Plastic bag bans are become increasingly common around the world. Cities like Los Angeles, Portland, San Francisco, Seattle, and Mexico City have all banned plastic bags at the checkout, as have nine countries and the state of Hawaii. Canadian cities, such as Fort McMurray and Leaf Rapids have also banned plastic shopping bags. In these cases the bans have helped curb costs for garbage, and improved the environment. It costs Toronto $100 per tonne to recycle plastic bags, and we get $25-$32 per tonne from industry purchasing it, so it is a net cost of $72 per bag per tonne. That's money we pay through our waste bill whether you use plastic bags or not. It is estimate that the bag fee saved $100,000 and the ban will save an additional $100,000. This doesn't include the cost of litter pickup, which will also be reduced.
The industry that buys recycled bags do not recycle them into new bags, the chemistry of processing so many slightly different bags together prevents true recycling. Instead they are "downcycled" into low value products which are not recyclable themselves. With a plastic bag taking 1000 years to break down and never being able to biodegrade, banning plastic bags allows us to create a better city, country and world.
A question that continues to come up is concern over meats, as well as pet droppings. While check out bags will be banned, produce bags, such as those that hold vegetables or meats, will not. You will still be able to wrap your meat products if you are concerned about contamination. Biodegradable pet bags will also still be sold, which usually sell for substantially less than the 5 cents a bag fee.
While the implementation of this bylaw will take some adjusting, we will see a better city and better environment for our future generations.
April 2012 City Council Meeting
Sports Field Fees
In the 2012 City Budget fees were placed on children and youth sports fields, some for the first time. Unfortunately, as most sports organizations had completed their budget and registration process for 2012, they were unable to raise the additional funds required to meet these fee increases. At the March City Council meeting I put forward a successful motion asking city staff to look at providing relief to organizations unable to comply with this new fee structure. The motion also asked that a system be put in place so that in future sports organizations are notified in advance of any fee increase so that this issue will never happen again. Following this, a number of Councillor and I held a public consultation at City Hall to discuss these changes. This motion, as well as the public consultation brought to light the importance of this issue in the media and to all residents. I am thrilled to say that at the April City Council meeting Council voted unanimously on a motion brought forward by Councillor Davis and myself to not implement these fees for 2012. The $1.5 million of anticipated revenue will come from the surplus in another area of the City budget, not the Parks budget. A motion was also passed to ensure proper consultation will occur before any changes are made for the 2013 season. A funding strategy for sports field renewal will be created and public information sessions on the User Fee Policy will be a part of the 2013 budget process.
February 2012 City Council Meeting
I was one of the 24 Councillors who asked for this special meeting of council to occur so we could have a proper debate on the topic of the Eglinton LRT. In an ideal world, Toronto would have a much larger and more effective subway system. In this era of cuts to libraries, city programs and services, a large expansion cannot occur at this time. Through allowing the Eglinton LRT to travel above ground east of the Don Valley, the city can afford to continue to work on the other areas in need. In the mid-town core, I do support having the LRT underground, where the street cannot support the additional line. I believe following this plan, which is supported by the city's transit experts, is a reasonable compromise to get Toronto moving and alleviate some of the transit problems we currently face.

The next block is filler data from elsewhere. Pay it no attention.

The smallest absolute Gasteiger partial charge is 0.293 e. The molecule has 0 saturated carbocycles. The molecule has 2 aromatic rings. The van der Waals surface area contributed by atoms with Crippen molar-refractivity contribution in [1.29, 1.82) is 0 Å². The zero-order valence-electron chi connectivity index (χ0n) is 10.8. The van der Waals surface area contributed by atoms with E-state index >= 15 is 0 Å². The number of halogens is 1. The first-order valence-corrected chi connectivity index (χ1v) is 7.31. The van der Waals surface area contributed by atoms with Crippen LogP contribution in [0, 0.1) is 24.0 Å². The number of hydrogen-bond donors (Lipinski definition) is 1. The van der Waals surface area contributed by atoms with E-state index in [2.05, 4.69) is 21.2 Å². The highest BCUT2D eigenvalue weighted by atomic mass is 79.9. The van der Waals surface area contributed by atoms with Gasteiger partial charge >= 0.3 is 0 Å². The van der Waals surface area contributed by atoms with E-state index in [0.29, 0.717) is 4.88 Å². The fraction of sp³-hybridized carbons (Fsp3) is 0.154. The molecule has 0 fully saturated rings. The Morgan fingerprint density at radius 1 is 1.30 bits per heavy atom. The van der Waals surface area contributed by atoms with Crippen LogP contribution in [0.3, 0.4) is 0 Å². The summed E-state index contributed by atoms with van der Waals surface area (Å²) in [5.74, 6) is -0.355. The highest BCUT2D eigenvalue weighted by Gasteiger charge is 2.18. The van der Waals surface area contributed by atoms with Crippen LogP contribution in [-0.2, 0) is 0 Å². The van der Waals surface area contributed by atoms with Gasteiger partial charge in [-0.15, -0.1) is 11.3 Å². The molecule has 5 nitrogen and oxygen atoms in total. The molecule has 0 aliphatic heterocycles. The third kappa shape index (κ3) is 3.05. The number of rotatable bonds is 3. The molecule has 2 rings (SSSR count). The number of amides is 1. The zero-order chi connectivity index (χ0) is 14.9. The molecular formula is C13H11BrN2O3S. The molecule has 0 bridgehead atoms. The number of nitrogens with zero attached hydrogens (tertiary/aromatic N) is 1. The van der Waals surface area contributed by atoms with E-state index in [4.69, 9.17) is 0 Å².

January 2012 City Council Meeting
The 2012 Budget
After a long and extensive consultation process, yesterday City Council approved the 2012 City Budget. This budget has seen a number of changes since the original proposal came out of the budget committee. I am happy to state that a number of important amendments made it through, leading to a budget which will help build a better city.
Here are some of the motions that I supported, having heard from residents that these services were important to you:
- The Children Services Budget to restore the school based childcare rent subsidy.
- That children youth and older adults in priority centres not be charged user fees.
- That the daytime hours to ice-rinks be restored - this includes Lambton Arena
- That we restore funding to the 5 swimming pools - this includes Runnymede C.I.
- That funding is restored to the Community Partnership Investment Programs (CPIP) - this includes several organizations in our ward that rely on this money either as seed money to generate more funds or to pay to keep their programs running.
- Increasing the TTC budget by $5 million to prevent service reductions - could include 35 Jane, 26 Dupont, 30 Lambton, 41 Keele, 66 Prince Edward or 89 Weston but his will be up to the TTC Commission.
- Restoring funding to the Shelter Support and Housing Administration.
- Restoring funding to the Immigrant Women's Health Centre - 75% of this is funded by the Provincial Ministry of Health.
- Not implementing the new fee at the indoor and outdoor pools - this would have affected Sunnyside and High Park outdoor pools. Swansea and Annette indoor pools.
- Re-instating 3 Corporate Environment Support positions to the Toronto Environment Office Divisions until December 2014 to continue to implement the City's sustainable Energy Strategy and Climate Change Action plan.
- At no cost to the City, to support the provision of additional speech and language assessment and treatment in Toronto, to reduce the current waiting list by 700 children - this is funded by a grant from the ministry of Children and Youth Services for Toronto's Preschool Speech and Language Program - may help children in our ward on the waiting list.
- Re-instating $3,890 million to the Toronto Public Libraries - this prevents cuts in hours to Runnymede, Annette and Jane/Dundas Branches and no loss of programs.
- Re-instating the Live Green Toronto Community Animator's program till December 2012 at a 50% reduction to their budget.
- Including the Youth Outreach Program in the Recreation Service Review.
I also supported the motion that City Council re-confirm its operating budget surplus distribution policy which states that the surplus be distributed in priority order to:
- The Capital Finance Reserve Fund (at least 75% of the surplus)
- The remainder to fund any underfunded liabilities and/or reserves/reserve funds, as determined by the Deputy City Manager and Chief Financial Officer.
At the meeting we also approved a 2.5% Property Tax increase. I believe the city needs this revenue to maintain services, to put some money away each year to pay down the debt, to put some towards the new streetcars that are coming soon and hopefully to build a better city. This would mean a $60 annual increase on a house assessed at $447,090.
I am pleased to tell you that Keele Community Centre and the nutrition program at Warren Park School had been saved at the Budget meeting earlier in the month